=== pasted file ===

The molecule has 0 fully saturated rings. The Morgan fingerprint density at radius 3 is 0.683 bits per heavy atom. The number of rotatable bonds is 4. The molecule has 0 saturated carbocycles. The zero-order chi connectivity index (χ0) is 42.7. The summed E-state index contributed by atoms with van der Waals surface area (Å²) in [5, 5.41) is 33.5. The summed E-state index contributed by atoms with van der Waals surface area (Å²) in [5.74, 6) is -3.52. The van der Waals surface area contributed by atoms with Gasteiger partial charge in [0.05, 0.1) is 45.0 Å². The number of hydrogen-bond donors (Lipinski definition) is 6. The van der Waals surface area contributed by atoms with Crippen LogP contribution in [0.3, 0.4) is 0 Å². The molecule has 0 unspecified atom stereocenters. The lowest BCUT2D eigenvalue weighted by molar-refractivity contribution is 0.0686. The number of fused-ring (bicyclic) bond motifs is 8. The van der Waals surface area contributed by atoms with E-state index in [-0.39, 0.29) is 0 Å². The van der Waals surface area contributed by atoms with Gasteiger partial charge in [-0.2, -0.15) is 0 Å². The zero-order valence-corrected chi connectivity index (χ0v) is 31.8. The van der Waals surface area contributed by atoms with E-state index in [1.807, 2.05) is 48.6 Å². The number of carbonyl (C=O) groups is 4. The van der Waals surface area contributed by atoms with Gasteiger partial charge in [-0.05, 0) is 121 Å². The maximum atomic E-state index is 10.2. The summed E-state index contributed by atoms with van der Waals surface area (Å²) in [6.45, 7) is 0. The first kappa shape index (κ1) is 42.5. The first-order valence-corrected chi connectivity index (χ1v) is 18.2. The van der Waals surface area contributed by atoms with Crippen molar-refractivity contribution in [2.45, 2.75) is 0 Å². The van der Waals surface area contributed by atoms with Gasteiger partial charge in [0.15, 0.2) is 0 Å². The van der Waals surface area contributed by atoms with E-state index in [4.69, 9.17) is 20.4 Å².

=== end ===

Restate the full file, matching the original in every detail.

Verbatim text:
The molecule has 0 fully saturated rings. The Morgan fingerprint density at radius 3 is 0.683 bits per heavy atom. The number of rotatable bonds is 4. The molecule has 0 saturated carbocycles. The zero-order chi connectivity index (χ0) is 42.7. The summed E-state index contributed by atoms with van der Waals surface area (Å²) in [5, 5.41) is 33.5. The summed E-state index contributed by atoms with van der Waals surface area (Å²) in [5.74, 6) is -3.52. The van der Waals surface area contributed by atoms with Gasteiger partial charge in [0.05, 0.1) is 45.0 Å². The number of hydrogen-bond donors (Lipinski definition) is 6. The van der Waals surface area contributed by atoms with Crippen LogP contribution in [0.3, 0.4) is 0 Å². The molecule has 0 unspecified atom stereocenters. The lowest BCUT2D eigenvalue weighted by molar-refractivity contribution is 0.0686. The number of fused-ring (bicyclic) bond motifs is 8. The van der Waals surface area contributed by atoms with E-state index in [-0.39, 0.29) is 0 Å². The van der Waals surface area contributed by atoms with Gasteiger partial charge in [-0.2, -0.15) is 0 Å². The zero-order valence-corrected chi connectivity index (χ0v) is 31.8. The van der Waals surface area contributed by atoms with E-state index in [1.807, 2.05) is 48.6 Å². The number of carbonyl (C=O) groups is 4. The van der Waals surface area contributed by atoms with Gasteiger partial charge in [-0.05, 0) is 121 Å². The maximum atomic E-state index is 10.2. The summed E-state index contributed by atoms with van der Waals surface area (Å²) in [6.45, 7) is 0. The first kappa shape index (κ1) is 42.5. The first-order valence-corrected chi connectivity index (χ1v) is 18.2. The van der Waals surface area contributed by atoms with Crippen molar-refractivity contribution in [2.45, 2.75) is 0 Å². The van der Waals surface area contributed by atoms with Gasteiger partial charge in [0.15, 0.2) is 0 Å². The van der Waals surface area contributed by atoms with E-state index in [4.69, 9.17) is 20.4 Å².